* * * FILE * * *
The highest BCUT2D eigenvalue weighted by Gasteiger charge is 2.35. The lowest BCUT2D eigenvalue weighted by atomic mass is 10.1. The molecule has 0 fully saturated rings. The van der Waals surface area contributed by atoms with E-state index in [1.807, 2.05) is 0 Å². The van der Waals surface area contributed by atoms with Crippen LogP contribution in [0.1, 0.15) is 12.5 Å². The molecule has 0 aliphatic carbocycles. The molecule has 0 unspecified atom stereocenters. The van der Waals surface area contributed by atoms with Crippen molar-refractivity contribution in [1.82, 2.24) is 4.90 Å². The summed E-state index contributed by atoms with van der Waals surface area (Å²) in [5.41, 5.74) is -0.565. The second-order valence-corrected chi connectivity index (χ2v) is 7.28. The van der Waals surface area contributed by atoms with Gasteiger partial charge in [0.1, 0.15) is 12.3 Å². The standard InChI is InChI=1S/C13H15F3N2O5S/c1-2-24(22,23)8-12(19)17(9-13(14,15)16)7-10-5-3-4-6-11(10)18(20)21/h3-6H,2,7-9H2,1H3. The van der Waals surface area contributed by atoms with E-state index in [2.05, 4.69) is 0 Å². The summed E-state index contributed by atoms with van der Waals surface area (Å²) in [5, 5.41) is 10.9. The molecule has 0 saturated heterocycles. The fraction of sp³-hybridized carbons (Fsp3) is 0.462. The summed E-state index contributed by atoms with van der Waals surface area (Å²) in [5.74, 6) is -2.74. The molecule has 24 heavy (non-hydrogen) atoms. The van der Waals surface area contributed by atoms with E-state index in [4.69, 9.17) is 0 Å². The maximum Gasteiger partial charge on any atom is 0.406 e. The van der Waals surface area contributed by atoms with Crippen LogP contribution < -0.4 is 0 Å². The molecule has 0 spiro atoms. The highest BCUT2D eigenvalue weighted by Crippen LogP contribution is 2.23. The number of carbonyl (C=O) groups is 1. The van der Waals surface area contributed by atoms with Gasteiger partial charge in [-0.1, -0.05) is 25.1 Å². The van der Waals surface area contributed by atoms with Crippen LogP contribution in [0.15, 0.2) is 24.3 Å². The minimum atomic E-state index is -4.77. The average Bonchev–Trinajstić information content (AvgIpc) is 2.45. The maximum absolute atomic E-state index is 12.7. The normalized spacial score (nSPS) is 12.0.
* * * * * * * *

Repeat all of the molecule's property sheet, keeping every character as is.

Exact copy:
The highest BCUT2D eigenvalue weighted by Gasteiger charge is 2.35. The lowest BCUT2D eigenvalue weighted by atomic mass is 10.1. The molecule has 0 fully saturated rings. The van der Waals surface area contributed by atoms with E-state index in [1.807, 2.05) is 0 Å². The van der Waals surface area contributed by atoms with Crippen LogP contribution in [0.1, 0.15) is 12.5 Å². The molecule has 0 aliphatic carbocycles. The molecule has 0 unspecified atom stereocenters. The van der Waals surface area contributed by atoms with Crippen molar-refractivity contribution in [1.82, 2.24) is 4.90 Å². The summed E-state index contributed by atoms with van der Waals surface area (Å²) in [5.41, 5.74) is -0.565. The second-order valence-corrected chi connectivity index (χ2v) is 7.28. The van der Waals surface area contributed by atoms with Gasteiger partial charge in [0.1, 0.15) is 12.3 Å². The standard InChI is InChI=1S/C13H15F3N2O5S/c1-2-24(22,23)8-12(19)17(9-13(14,15)16)7-10-5-3-4-6-11(10)18(20)21/h3-6H,2,7-9H2,1H3. The van der Waals surface area contributed by atoms with E-state index in [2.05, 4.69) is 0 Å². The summed E-state index contributed by atoms with van der Waals surface area (Å²) in [5, 5.41) is 10.9. The molecule has 0 saturated heterocycles. The fraction of sp³-hybridized carbons (Fsp3) is 0.462. The summed E-state index contributed by atoms with van der Waals surface area (Å²) in [5.74, 6) is -2.74. The molecule has 24 heavy (non-hydrogen) atoms. The van der Waals surface area contributed by atoms with E-state index in [4.69, 9.17) is 0 Å². The maximum Gasteiger partial charge on any atom is 0.406 e. The van der Waals surface area contributed by atoms with Crippen LogP contribution < -0.4 is 0 Å². The molecule has 0 spiro atoms. The highest BCUT2D eigenvalue weighted by Crippen LogP contribution is 2.23. The number of carbonyl (C=O) groups is 1. The van der Waals surface area contributed by atoms with Gasteiger partial charge in [-0.1, -0.05) is 25.1 Å². The van der Waals surface area contributed by atoms with Crippen LogP contribution in [0.15, 0.2) is 24.3 Å². The minimum atomic E-state index is -4.77. The average Bonchev–Trinajstić information content (AvgIpc) is 2.45. The maximum absolute atomic E-state index is 12.7. The normalized spacial score (nSPS) is 12.0.